51 Shades of Geek

TI 99/4a

TI 99/4aLaunched in 1979 by the company that mass-produced the first integrated circuit, the Texas Instruments 99/4A computer gave the famous calculator makers a fair shot at the burgeoning home computer market. With a video chip that displayed high-resolution graphics in 16 colors, and a polyphonic sound chip (hardly standard equipment in the late 1970s), the TI99/4A gave its contemporaries – Tandy’s TRS-80 family, the Apple II, the Commodore PET and Atari’s newly-introduced 400 and 800 computers – a run for their money. It also raised the bar of what could be considered a baseline feature rather than a luxurious add-on, and this would affect such future machines as the Commodore VIC-20.

TI 99/4aTI was also ahead of the curve in providing its own family of peripherals, including an external speech synthesizer (one of the very first such devices for the home See the TV adcomputer market) and a massive expansion box which included disk drives and extra peripheral slots. TI also made joysticks available, along with a copious amount of games developed both in-house and by third parties such as Imagic and Parker Bros.; educational titles were available, but it’s not an exaggeration to say that the majority of the TI99/4A’s software library consisted of non-educational games which took advantage of the machine’s audiovisual hardware. Arcade-style games and groundbreaking titles which were the sole domain of home computers, such as Adventure and Tunnels Of Doom, were the mainstay of the cartridge-based library. The game-playing power of TI’s video chip wasn’t overlooked in the industry either – Coleco used the same chip in its high-end ColecoVision video game console.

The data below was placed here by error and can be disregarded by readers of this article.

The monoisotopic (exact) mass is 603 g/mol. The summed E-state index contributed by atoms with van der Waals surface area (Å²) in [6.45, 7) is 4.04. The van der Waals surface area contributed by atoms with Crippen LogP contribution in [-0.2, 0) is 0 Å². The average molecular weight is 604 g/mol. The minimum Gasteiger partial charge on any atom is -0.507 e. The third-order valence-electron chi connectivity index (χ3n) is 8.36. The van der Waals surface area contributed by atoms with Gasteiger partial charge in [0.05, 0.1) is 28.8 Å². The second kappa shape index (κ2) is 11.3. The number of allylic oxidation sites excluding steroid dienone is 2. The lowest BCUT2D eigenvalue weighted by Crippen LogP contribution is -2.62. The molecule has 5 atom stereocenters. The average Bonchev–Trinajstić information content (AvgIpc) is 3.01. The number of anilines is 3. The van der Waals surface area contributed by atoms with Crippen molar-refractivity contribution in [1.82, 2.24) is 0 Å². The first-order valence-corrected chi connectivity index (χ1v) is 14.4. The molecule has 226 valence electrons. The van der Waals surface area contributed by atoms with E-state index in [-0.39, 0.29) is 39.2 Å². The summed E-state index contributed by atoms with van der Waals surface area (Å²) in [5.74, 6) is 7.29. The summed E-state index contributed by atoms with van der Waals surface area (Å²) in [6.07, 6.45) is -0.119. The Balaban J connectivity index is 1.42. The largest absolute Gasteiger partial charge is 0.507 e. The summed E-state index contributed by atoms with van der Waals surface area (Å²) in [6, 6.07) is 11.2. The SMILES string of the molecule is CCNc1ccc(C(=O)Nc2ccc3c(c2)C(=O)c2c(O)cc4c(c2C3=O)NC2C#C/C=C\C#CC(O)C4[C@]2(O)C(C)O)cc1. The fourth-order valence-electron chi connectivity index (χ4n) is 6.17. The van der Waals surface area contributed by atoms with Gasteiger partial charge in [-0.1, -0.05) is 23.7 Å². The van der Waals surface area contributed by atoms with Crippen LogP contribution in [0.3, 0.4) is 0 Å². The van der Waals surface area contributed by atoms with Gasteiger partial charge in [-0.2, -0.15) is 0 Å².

Texas InstrumentsWhen the video game industry suffered its massive 1983-84 shakedown, TI persevered and tried to reposition its computer as a serious tool for learning and business, even going to far as to redesign its external casing in a more austere grey-white color. But by 1984, the battle for the home computer market belonged to IBM, Commodore and Apple. Though they maintained what might be described as cult followings, the TI99/4A and other minor players – TRS-80, Coleco’s Adam and Mattel’s disastrous Aquarius – retired from the fight.

TI 99/4a

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